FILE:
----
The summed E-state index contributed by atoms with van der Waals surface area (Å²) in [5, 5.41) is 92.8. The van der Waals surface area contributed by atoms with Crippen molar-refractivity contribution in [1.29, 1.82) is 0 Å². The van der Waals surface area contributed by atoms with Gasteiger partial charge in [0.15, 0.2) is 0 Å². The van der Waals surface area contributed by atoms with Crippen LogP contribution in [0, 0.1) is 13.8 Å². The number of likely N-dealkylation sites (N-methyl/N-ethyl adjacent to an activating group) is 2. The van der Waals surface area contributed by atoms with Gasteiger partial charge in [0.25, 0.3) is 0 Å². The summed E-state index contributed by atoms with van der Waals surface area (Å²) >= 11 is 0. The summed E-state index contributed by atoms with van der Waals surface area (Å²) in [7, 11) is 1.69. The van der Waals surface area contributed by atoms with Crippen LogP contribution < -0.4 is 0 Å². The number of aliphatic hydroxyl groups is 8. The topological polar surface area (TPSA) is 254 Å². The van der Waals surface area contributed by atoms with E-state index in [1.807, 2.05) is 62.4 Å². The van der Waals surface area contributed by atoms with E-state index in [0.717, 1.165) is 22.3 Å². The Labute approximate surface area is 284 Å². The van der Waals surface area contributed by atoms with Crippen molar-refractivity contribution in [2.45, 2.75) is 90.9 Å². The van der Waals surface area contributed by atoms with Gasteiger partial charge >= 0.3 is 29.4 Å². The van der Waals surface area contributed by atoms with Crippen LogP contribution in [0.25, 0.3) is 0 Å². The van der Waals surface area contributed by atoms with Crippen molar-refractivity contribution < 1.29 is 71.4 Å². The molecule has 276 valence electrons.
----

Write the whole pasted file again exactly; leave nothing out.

The summed E-state index contributed by atoms with van der Waals surface area (Å²) in [5, 5.41) is 92.8. The van der Waals surface area contributed by atoms with Crippen molar-refractivity contribution in [1.29, 1.82) is 0 Å². The van der Waals surface area contributed by atoms with Gasteiger partial charge in [0.15, 0.2) is 0 Å². The van der Waals surface area contributed by atoms with Crippen LogP contribution in [0, 0.1) is 13.8 Å². The number of likely N-dealkylation sites (N-methyl/N-ethyl adjacent to an activating group) is 2. The van der Waals surface area contributed by atoms with Gasteiger partial charge in [0.25, 0.3) is 0 Å². The summed E-state index contributed by atoms with van der Waals surface area (Å²) >= 11 is 0. The summed E-state index contributed by atoms with van der Waals surface area (Å²) in [7, 11) is 1.69. The van der Waals surface area contributed by atoms with Crippen LogP contribution < -0.4 is 0 Å². The number of aliphatic hydroxyl groups is 8. The topological polar surface area (TPSA) is 254 Å². The van der Waals surface area contributed by atoms with E-state index in [1.807, 2.05) is 62.4 Å². The van der Waals surface area contributed by atoms with E-state index in [0.717, 1.165) is 22.3 Å². The Labute approximate surface area is 284 Å². The van der Waals surface area contributed by atoms with Crippen molar-refractivity contribution in [2.45, 2.75) is 90.9 Å². The van der Waals surface area contributed by atoms with Gasteiger partial charge >= 0.3 is 29.4 Å². The van der Waals surface area contributed by atoms with Crippen LogP contribution in [0.25, 0.3) is 0 Å². The van der Waals surface area contributed by atoms with Crippen molar-refractivity contribution < 1.29 is 71.4 Å². The molecule has 276 valence electrons.